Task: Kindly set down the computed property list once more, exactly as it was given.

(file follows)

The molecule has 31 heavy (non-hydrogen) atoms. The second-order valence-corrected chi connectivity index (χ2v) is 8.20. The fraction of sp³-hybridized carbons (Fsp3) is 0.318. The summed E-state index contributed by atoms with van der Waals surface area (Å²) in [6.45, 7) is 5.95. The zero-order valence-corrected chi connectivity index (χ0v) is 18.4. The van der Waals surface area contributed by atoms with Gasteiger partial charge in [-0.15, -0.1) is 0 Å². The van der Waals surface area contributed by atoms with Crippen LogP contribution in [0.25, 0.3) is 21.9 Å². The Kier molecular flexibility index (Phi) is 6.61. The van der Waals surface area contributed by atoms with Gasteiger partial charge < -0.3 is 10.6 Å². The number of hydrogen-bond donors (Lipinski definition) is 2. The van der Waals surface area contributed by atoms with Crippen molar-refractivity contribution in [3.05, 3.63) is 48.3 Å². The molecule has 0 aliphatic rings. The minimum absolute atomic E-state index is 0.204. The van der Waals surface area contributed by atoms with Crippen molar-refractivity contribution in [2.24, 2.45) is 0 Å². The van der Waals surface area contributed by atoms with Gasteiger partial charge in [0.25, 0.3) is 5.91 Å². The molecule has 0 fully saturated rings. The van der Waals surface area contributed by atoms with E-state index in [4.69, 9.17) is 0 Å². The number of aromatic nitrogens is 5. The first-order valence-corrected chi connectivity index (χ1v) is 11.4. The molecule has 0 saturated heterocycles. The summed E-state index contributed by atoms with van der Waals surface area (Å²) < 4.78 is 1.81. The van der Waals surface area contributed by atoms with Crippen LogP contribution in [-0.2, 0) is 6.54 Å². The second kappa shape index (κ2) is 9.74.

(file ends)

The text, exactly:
The molecule has 31 heavy (non-hydrogen) atoms. The second-order valence-corrected chi connectivity index (χ2v) is 8.20. The fraction of sp³-hybridized carbons (Fsp3) is 0.318. The summed E-state index contributed by atoms with van der Waals surface area (Å²) in [6.45, 7) is 5.95. The zero-order valence-corrected chi connectivity index (χ0v) is 18.4. The van der Waals surface area contributed by atoms with Gasteiger partial charge in [-0.15, -0.1) is 0 Å². The van der Waals surface area contributed by atoms with Crippen LogP contribution in [0.25, 0.3) is 21.9 Å². The Kier molecular flexibility index (Phi) is 6.61. The van der Waals surface area contributed by atoms with Gasteiger partial charge < -0.3 is 10.6 Å². The number of hydrogen-bond donors (Lipinski definition) is 2. The van der Waals surface area contributed by atoms with Crippen molar-refractivity contribution in [3.05, 3.63) is 48.3 Å². The molecule has 0 aliphatic rings. The minimum absolute atomic E-state index is 0.204. The van der Waals surface area contributed by atoms with Crippen molar-refractivity contribution in [2.24, 2.45) is 0 Å². The van der Waals surface area contributed by atoms with Gasteiger partial charge in [0.25, 0.3) is 5.91 Å². The molecule has 0 fully saturated rings. The van der Waals surface area contributed by atoms with E-state index in [4.69, 9.17) is 0 Å². The number of aromatic nitrogens is 5. The first-order valence-corrected chi connectivity index (χ1v) is 11.4. The molecule has 0 saturated heterocycles. The summed E-state index contributed by atoms with van der Waals surface area (Å²) < 4.78 is 1.81. The van der Waals surface area contributed by atoms with Crippen LogP contribution in [-0.2, 0) is 6.54 Å². The second kappa shape index (κ2) is 9.74.